... This parallels Raveh et al.'s (2019) interpretation of a difference in mean f0 for Alexa-DS, where they found higher mean f0 in Alexa-DS, as the Alexa had a female voice while the human was male. Indeed, recent work has examined and found that vocal alignment differs toward voice-AI and human interlocutors Zellou, Cohn, & Ferenc Segedin, 2021). Here, acoustic analysis of the interlocutors confirmed that the human speaker had a higher mean f0 than the Siri voice, lending support for this interpretation. ...
... Prior work has shown variation in how people perceive and personify technological agents, such as robots (Hinz et al., 2019) and voice-AI (Cohn, Raveh, et al., 2020;Etzrodt & Engesser, 2021). Recently, some work has revealed differences in speech alignment toward voice-AI by speaker age (e.g., older vs. college-age adults in Zellou, Cohn, & Ferenc Segedin, 2021) and cognitive processing style (e.g., autisticlike traits in Snyder et al., 2019), suggesting these differences could shape voice-AI speech adaptation as well. ...
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... Modern voice-AI systems have highly human-like features, such as apparent gender [4] and personality traits [5]. People even assign apparent speaker age for TTS voices, e.g., Siri voices are rated as being approximately 40s or 50s [6] and Amazon Polly voices are rated as being in their 30s (female voice) or 50s (male voice) [7]. The present study investigates the extent to which voice age shapes how listeners perceive coarticulation in naturally produced and TTS voices. ...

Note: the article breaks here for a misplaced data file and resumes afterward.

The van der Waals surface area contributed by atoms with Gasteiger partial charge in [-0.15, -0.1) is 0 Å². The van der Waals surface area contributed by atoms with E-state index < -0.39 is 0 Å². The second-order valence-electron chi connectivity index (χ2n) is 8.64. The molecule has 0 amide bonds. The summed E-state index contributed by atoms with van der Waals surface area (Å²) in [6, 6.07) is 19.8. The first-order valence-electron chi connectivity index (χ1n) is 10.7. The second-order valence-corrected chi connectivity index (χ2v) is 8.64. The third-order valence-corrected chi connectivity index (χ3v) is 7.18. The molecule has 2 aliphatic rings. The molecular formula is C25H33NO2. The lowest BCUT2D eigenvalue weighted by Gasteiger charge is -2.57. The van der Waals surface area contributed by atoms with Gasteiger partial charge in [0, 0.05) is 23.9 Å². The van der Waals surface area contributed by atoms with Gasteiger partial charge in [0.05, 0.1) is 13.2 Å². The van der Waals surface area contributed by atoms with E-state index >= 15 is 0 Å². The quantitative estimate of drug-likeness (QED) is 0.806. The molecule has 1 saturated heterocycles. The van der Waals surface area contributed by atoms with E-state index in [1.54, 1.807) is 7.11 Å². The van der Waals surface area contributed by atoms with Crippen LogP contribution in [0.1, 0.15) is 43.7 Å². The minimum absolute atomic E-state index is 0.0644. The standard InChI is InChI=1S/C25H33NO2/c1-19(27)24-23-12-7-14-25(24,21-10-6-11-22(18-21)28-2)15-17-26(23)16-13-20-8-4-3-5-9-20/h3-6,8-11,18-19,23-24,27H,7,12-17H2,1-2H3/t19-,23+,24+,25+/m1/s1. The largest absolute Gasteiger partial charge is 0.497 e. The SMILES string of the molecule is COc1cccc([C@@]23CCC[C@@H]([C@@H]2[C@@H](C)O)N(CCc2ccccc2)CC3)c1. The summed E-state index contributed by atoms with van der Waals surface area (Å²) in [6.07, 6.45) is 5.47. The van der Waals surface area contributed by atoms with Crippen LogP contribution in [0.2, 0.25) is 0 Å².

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... A growing body of research has begun to investigate the social, cognitive, and linguistic effects of humans interacting with voice-AI (Purington et al., 2017;Arnold et al., 2019;Cohn et al., 2019b;Burbach et al., 2019). For example, recent work has shown that listeners attribute human-like characteristics to the text-tospeech (TTS) output used for modern voice-AI, including personality traits (Lopatovska, 2020), apparent age (Cohn et al., 2020a;Zellou et al., 2021), and gender (Habler et al., 2019;Loideain and Adams, 2020). While the spread of voice-AI assistants is undeniable-particularly in the United States-there are many open scientific questions as to the nature of people's interactions with voice-AI. ...
... For example, people appear to apply politeness norms from humanhuman interaction to computers: giving more favorable ratings when a computer directly asks about its own performance, relative to when a different computer elicits this information (Nass et al., 1994;Hoffmann et al., 2009). In line with technology equivalence accounts, there is some evidence for applied social behaviors to voice-AI in the way people adjust their speech, such as gendermediated vocal alignment (Cohn et al., 2019b;Zellou et al., 2021). In the present study, one prediction from technology equivalence accounts is that people will adjust their speech patterns when talking to voice-AI and humans in similar ways if the communicative context is controlled. ...